A number of studies have been devoted to highlighting vestibular habituation in populations who perform such complex program elements. In particular, they showed changes in the slow phase of vestibular ocular reflexes (VOR). In ballet dancers (Tschiassny, 1957) the VOR slow phase velocity is lower in comparison to non-trained participants. (Osterhammel et al. 1968). The VOR of gymnasts is characterized by a 15% shortening of slow phase and by a 25% decrease in saccadic amplitudes (Quarck et al., 1998). Among fighter pilots, the duration of the post-rotational nystagmus is also shorter (Aschan, 1954) than among civil aviation pilots.

We suggest that the reason for the differences in the characteristic eye movements of the figure skaters in our experiment is a change in their optokinetic nystagmus (OKN). OKN is similar to VOR in that OKN characteristics, such as a decrease in slow phase, may also be linked with habituation to their vestibular load. The fact that figure skaters have the lowest SSQ scores coheres with the habituation hypothesis since vestibular habituation seems to be accompanied by reduced motion sickness (MS). Thus, after a monthof regular navigation, candidates for future maritime service become less sensitive to seasickness and show VOR habituation (Shupak et al. 1990). Repeated stimulation of the vestibular system as part of cosmonaut vestibular training also induced a decrease in MS (Clement et al. 2001). Repetitive vestibular stimulation can therefore cause changes in VOR and OKN, and at the same time a reduction in sensitivity to MS in virtual reality.

The analysis of the data on the football players revealed that negative symptoms (vertigo and nausea) appeared for the third condition (visual field of 180°). Along with the emergence of these symptoms, there was a lack of change in fixation and blink counts when compared with the first, second, and third conditions, which may be closely associated with their professional ability to control a whole visual field during the game. According to other authors, the ability to pay attention to objects located at the periphery of the visual field should be considered as one of the main professional qualities of football players (Williams, 2002). It was shown (Vaeyens, et al., 2007) that when the number of players in the environment increases, players change from exhibiting a low visual search rate with prolonged fixations, to a higher visual search rate of shorter duration. Evidently football players have started to realize their professional gaze behavior, which leads to an increase in the presence effect, and in the end to the higher vection strength. This assumption is in agreement with findings of a positive correlation between vection strength, motion sickness, and the presence effect.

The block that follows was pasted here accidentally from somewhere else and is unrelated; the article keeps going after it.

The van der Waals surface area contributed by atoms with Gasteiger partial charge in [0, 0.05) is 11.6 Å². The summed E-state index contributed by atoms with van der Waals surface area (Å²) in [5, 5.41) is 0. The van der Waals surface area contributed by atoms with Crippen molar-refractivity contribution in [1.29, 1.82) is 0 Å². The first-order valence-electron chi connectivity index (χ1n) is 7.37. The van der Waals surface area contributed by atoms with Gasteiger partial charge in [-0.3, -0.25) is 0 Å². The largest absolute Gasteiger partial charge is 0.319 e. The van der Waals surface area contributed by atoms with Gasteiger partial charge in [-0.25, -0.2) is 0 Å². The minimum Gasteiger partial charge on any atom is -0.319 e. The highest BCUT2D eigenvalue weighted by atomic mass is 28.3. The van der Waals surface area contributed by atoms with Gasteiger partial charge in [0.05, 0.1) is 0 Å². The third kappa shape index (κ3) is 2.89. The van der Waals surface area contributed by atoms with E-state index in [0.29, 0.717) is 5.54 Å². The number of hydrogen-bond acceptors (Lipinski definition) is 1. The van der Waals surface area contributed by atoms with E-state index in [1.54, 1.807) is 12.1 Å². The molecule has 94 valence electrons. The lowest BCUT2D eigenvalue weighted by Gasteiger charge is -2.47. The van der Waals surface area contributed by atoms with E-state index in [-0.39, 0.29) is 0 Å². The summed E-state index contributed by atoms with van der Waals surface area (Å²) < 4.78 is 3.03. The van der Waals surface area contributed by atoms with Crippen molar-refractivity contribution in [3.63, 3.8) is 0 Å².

The effectiveness of virtual reality systems for testing the professional abilities (namely the resistance to motion sickness) was demonstrated. These technologies allow researchers to initiate different kinds of vestibular function disturbances and to assess their strengthin a real-time mode. Their application is effective for sportspeople of any age, especially for young athletes, who need to qualify to be selected for professional status in the early stages of their education.

A method based on eye movement characteristics can be successfully applied for testing resistance to motion sickness. Typical changes in eye movement characteristics were revealed in athletes, especially figure skaters, compared with participants not involved in professional sports. Athletes showed more active eye movements—an increase in blink, fixation, and saccade counts. The decrease in saccadic amplitudes was revealed for figure skaters. The eye movement data were consistent with Simulator Sickness Questionnaire scores.

Further research will be concentrated on the precise extraction gaze pattern, which is linked to the vection illusion, which can predict motion sickness. It is necessary likewise to clarify what exactly are the relevant stimulus parameters that increase vection. Therefore the future virtual scenes will be different in content from naturalistic visual stimuli to optokinetic drums to estimate the high-level and low-level influences on resistance to motion sickness.

Finally, in this study we did not investigate possible multi-sensory influences on motion sickness. The question we will ask in future experiments is how much visually-induced motion sickness in athletes is increased by adding other sensory modalities.


This work was supported by the Russian Foundation for Humanities (Grant no. 16-06-00312) and by the M.V. Lomonosov Moscow State University Program of Development.


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To cite this article: Menshikova G. Ya., Kovalev A. I., Klimova O. A., Barabanschikova V. V.(2017). The application of virtual reality technology to testing resistance to motion sickness. Psychology in Russia: State of the Art, 10 (3), 151-164.